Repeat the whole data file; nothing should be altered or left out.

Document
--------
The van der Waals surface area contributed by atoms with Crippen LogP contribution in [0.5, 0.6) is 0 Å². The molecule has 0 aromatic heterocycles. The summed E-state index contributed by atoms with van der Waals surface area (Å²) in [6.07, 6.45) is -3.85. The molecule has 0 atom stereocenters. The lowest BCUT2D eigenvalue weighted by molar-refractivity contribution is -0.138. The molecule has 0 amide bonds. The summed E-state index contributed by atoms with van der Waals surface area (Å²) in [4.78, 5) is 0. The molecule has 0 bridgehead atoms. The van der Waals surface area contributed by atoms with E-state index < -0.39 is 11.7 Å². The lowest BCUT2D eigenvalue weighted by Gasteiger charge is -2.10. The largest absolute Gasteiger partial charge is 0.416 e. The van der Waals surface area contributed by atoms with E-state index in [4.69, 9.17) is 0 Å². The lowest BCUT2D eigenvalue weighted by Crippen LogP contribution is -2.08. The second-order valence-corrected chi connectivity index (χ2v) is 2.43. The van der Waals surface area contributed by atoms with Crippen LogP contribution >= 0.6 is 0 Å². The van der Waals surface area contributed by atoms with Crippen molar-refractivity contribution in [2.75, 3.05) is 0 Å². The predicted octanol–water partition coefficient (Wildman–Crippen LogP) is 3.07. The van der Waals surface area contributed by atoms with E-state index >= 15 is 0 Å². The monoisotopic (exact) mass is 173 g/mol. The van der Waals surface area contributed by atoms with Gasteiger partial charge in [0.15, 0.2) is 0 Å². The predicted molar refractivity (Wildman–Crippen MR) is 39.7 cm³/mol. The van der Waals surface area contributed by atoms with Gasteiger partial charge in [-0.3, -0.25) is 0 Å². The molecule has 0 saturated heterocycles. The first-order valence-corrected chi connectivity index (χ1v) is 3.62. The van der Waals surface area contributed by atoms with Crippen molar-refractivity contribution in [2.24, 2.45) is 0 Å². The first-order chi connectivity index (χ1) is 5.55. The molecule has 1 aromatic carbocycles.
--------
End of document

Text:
The van der Waals surface area contributed by atoms with Crippen LogP contribution in [0.5, 0.6) is 0 Å². The molecule has 0 aromatic heterocycles. The summed E-state index contributed by atoms with van der Waals surface area (Å²) in [6.07, 6.45) is -3.85. The molecule has 0 atom stereocenters. The lowest BCUT2D eigenvalue weighted by molar-refractivity contribution is -0.138. The molecule has 0 amide bonds. The summed E-state index contributed by atoms with van der Waals surface area (Å²) in [4.78, 5) is 0. The molecule has 0 bridgehead atoms. The van der Waals surface area contributed by atoms with E-state index < -0.39 is 11.7 Å². The lowest BCUT2D eigenvalue weighted by Gasteiger charge is -2.10. The largest absolute Gasteiger partial charge is 0.416 e. The van der Waals surface area contributed by atoms with E-state index in [4.69, 9.17) is 0 Å². The lowest BCUT2D eigenvalue weighted by Crippen LogP contribution is -2.08. The second-order valence-corrected chi connectivity index (χ2v) is 2.43. The van der Waals surface area contributed by atoms with Crippen LogP contribution >= 0.6 is 0 Å². The van der Waals surface area contributed by atoms with Crippen molar-refractivity contribution in [2.75, 3.05) is 0 Å². The predicted octanol–water partition coefficient (Wildman–Crippen LogP) is 3.07. The van der Waals surface area contributed by atoms with E-state index >= 15 is 0 Å². The monoisotopic (exact) mass is 173 g/mol. The van der Waals surface area contributed by atoms with Gasteiger partial charge in [0.15, 0.2) is 0 Å². The predicted molar refractivity (Wildman–Crippen MR) is 39.7 cm³/mol. The van der Waals surface area contributed by atoms with Gasteiger partial charge in [-0.3, -0.25) is 0 Å². The molecule has 0 saturated heterocycles. The first-order valence-corrected chi connectivity index (χ1v) is 3.62. The van der Waals surface area contributed by atoms with Crippen molar-refractivity contribution in [2.24, 2.45) is 0 Å². The first-order chi connectivity index (χ1) is 5.55. The molecule has 1 aromatic carbocycles.